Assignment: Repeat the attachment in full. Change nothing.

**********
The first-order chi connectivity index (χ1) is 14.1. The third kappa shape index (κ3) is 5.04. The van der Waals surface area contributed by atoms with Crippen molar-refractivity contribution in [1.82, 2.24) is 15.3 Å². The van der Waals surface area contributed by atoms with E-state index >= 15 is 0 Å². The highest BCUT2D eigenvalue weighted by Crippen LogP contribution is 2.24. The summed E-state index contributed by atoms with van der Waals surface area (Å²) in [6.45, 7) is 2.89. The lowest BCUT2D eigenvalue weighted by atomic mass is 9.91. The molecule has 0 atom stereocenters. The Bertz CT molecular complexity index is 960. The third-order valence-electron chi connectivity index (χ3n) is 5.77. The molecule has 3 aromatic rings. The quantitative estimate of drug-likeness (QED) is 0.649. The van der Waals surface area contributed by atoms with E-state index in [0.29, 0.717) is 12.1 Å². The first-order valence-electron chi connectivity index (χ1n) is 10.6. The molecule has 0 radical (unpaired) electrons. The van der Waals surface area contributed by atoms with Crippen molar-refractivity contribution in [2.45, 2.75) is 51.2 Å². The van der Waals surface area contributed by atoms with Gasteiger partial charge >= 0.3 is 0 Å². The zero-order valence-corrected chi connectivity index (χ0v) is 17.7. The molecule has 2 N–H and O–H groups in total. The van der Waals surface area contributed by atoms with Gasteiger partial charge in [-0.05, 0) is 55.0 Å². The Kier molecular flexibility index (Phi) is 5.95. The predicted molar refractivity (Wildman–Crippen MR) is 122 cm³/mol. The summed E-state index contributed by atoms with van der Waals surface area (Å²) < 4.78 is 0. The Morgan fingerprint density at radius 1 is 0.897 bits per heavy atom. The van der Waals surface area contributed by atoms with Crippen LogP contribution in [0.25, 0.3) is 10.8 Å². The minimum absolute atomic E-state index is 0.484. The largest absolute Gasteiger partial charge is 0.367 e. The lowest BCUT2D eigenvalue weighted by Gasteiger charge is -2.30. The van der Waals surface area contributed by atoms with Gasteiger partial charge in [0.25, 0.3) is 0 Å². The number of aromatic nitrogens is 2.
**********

The first-order chi connectivity index (χ1) is 14.1. The third kappa shape index (κ3) is 5.04. The van der Waals surface area contributed by atoms with Crippen molar-refractivity contribution in [1.82, 2.24) is 15.3 Å². The van der Waals surface area contributed by atoms with E-state index >= 15 is 0 Å². The highest BCUT2D eigenvalue weighted by Crippen LogP contribution is 2.24. The summed E-state index contributed by atoms with van der Waals surface area (Å²) in [6.45, 7) is 2.89. The lowest BCUT2D eigenvalue weighted by atomic mass is 9.91. The molecule has 0 atom stereocenters. The Bertz CT molecular complexity index is 960. The third-order valence-electron chi connectivity index (χ3n) is 5.77. The molecule has 3 aromatic rings. The quantitative estimate of drug-likeness (QED) is 0.649. The van der Waals surface area contributed by atoms with E-state index in [0.29, 0.717) is 12.1 Å². The first-order valence-electron chi connectivity index (χ1n) is 10.6. The molecule has 0 radical (unpaired) electrons. The van der Waals surface area contributed by atoms with Crippen molar-refractivity contribution in [2.45, 2.75) is 51.2 Å². The van der Waals surface area contributed by atoms with Gasteiger partial charge >= 0.3 is 0 Å². The zero-order valence-corrected chi connectivity index (χ0v) is 17.7. The molecule has 2 N–H and O–H groups in total. The van der Waals surface area contributed by atoms with Gasteiger partial charge in [-0.05, 0) is 55.0 Å². The Kier molecular flexibility index (Phi) is 5.95. The predicted molar refractivity (Wildman–Crippen MR) is 122 cm³/mol. The summed E-state index contributed by atoms with van der Waals surface area (Å²) < 4.78 is 0. The Morgan fingerprint density at radius 1 is 0.897 bits per heavy atom. The van der Waals surface area contributed by atoms with Crippen LogP contribution in [0.25, 0.3) is 10.8 Å². The minimum absolute atomic E-state index is 0.484. The largest absolute Gasteiger partial charge is 0.367 e. The lowest BCUT2D eigenvalue weighted by Gasteiger charge is -2.30. The van der Waals surface area contributed by atoms with Gasteiger partial charge in [0.25, 0.3) is 0 Å². The number of aromatic nitrogens is 2.